In the 10 years since the conception of the Marina Keegan ’08 Fellowship, fellows have done projects in South Africa, France, Australia, China, Rhode Island, and Dorchester before going on to lead lives motivated by Marina and her work.
Marina, who died in a 2012 car crash days after her graduation from Yale University, earned many accolades at BB&N and Yale and “stood out as a kind, intelligent, invested young woman and a loyal, perceptive friend,” according to the fellowship description.
Each year, a group of faculty, Marina’s friend Luke Vargas ’08, and Marina’s parents discuss the fellowship applications and choose that summer’s fellows to pursue projects based around arts and/or activism, the grants for which arefunded by a now self-sustaining fund started by the school in memory of Marina.
“A goal is to still have people meeting Marina through her writing and her ideals and to see people genuinely moved by what Marina wrote, what Marina represented, and what current students can do now,” Upper School English Teacher and Fellowship Committee Member Beth McNamara said.
As the 10-year anniversary of Marina’s death and the fellowship’s conception approaches, several fellows have made choices at collegiate and career levels inspired by their work with the fellowship. 2016 Fellow Sophie Smyke ’17 said the dual focus of arts and activism in the Keegan fellowship inspired her to study human rights and psychology in college, bringing theoretical concepts into more practical studies and vice versa.
“Choosing to have an interdisciplinary major feels pretty similar to the nature of the Marina Keegan Fellowship in general: finding ways to make real problems accessible and readable and to reach a larger audience, whether that be through art or writing.”
2015 Fellow Isabel Ruehl ’16, who compiled a book of memoirs about a South African township during her fellowship, is now in journalism school and said the fellowship taught her about journalism’s ethics and influence.
“Marina’s book inspired my project, which was a formative experience of how to contribute to things you really care about through writing. She introduced to me this idea of writing as a way to make change, to have a concrete impact.”
2014 Fellow Molly Murphy ’15 said the fellowship instilled a connection between what she loved to do and making an impact through leading dance therapy in the Boston area. She said it partially inspired her current career in democratic politics.
“The spirit of the fellowship was the idea that you should be pursuing your passions and that there’s a way that your passions can really make a difference in the world,” she said. “It really did inspire me to find those connections and to see the way that doing things I cared about could make a larger impact.”
2018 Fellow Jayanth Uppaluri ’20 said his fellowship project of raising awareness about autism and Marina’s essay, “Even Artichokes Have Doubts,” which details the temptation of consulting or finance jobs for college students, are driving some of his thoughts as he looks toward the future.
“As I’m older and I’m getting to the point where that’s the thing I’m thinking about, those words stick with me in the sense that, in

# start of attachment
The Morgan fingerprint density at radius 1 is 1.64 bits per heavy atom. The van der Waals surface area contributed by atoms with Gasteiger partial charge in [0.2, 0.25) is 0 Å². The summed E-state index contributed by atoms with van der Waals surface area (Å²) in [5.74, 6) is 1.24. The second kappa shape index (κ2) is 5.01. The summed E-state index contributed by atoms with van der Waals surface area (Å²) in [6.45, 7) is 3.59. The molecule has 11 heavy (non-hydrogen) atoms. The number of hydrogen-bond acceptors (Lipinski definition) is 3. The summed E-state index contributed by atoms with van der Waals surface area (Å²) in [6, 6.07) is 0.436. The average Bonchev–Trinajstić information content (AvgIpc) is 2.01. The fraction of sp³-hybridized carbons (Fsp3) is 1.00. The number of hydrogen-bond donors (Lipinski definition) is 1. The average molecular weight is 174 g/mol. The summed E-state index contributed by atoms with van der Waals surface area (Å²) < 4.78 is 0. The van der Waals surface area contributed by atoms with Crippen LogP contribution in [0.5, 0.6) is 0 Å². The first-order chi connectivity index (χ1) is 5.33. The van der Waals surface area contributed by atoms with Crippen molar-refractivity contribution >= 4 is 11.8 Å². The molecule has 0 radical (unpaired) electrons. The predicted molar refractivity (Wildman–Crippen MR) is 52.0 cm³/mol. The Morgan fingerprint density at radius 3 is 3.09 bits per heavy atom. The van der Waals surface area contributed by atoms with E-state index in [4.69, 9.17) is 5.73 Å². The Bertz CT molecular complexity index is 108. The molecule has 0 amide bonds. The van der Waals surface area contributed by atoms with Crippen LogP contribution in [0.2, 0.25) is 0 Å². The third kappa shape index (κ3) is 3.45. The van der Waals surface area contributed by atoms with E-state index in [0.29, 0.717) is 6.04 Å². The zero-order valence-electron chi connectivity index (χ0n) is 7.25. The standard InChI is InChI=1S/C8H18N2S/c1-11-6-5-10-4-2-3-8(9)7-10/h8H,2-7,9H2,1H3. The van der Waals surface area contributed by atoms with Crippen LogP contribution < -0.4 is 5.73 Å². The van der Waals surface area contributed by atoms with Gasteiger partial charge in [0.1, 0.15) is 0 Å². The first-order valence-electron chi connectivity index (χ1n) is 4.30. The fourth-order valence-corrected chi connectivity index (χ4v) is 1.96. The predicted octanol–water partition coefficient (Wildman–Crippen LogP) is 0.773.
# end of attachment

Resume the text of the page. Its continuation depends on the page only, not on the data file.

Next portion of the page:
whatever career I have, I want to be able to advocate and make that a central portion of whatever I do,” Jayanth said.
2019 Fellow Emily Plump ’20 said Marina’s work gave her a new perspective on the field she wants to pursue.
“I’m planning on going into the medical field, and one of the most important things in that field is having a community for sick people since it’s very lonely, especially for rare diseases,” Emily said. “I learned a lot through reading her book about how you can work to give people a voice in a community.”
2016 Fellow Julie Peng ’17 said her work with patients at Boston Children’s Hospital motivated her to take on pro bono work with children and education as a paralegal at her current law firm.
Both the patients and Marina, she said, highlighted the impact she could have on others’ lives. Marina’s quote, “We MUST not lose this sense of possibility, for in the end, it’s all we have,” still affects Julie, she said.
“Possibility doesn’t necessarily mean the amount of years you have but the way in which you give your whole self to the people around you and the opportunities that you’re presented with.”
2017 Fellow Emory Sabatini ’18 also said his experiences with the fellowship have driven him to fully commit to what he loves, including a possible career in policy work inspired by his fellowship project, which changed Rhode Island voting in which he organized town halls with elected officials for Spanish-speaking Boston residents.
“I always had reservations about applying to the fellowship or doing any of the things that I’ve done afterward because I always think, ‘Is now the right time? Is this even the right path for me?’” he said. “And the answer just always has to be yes.”
2015 Fellow Katie Massie ’16 said the fellowship influenced her decision to take a gap year before college, study abroad, and not work in an office job.
“The Keegan fellowship is a mentality more than something you do for three weeks of your summer,” Katie said. “Doing the Keegan fellowship is a philosophy, and I think it’s one of the only philosophies of my entire life that I have never doubted. It changed the lens through which I look at everything for the rest of my life.”
To learn more about Marina and her work, visit http://www.bbns.org/marina-keegan.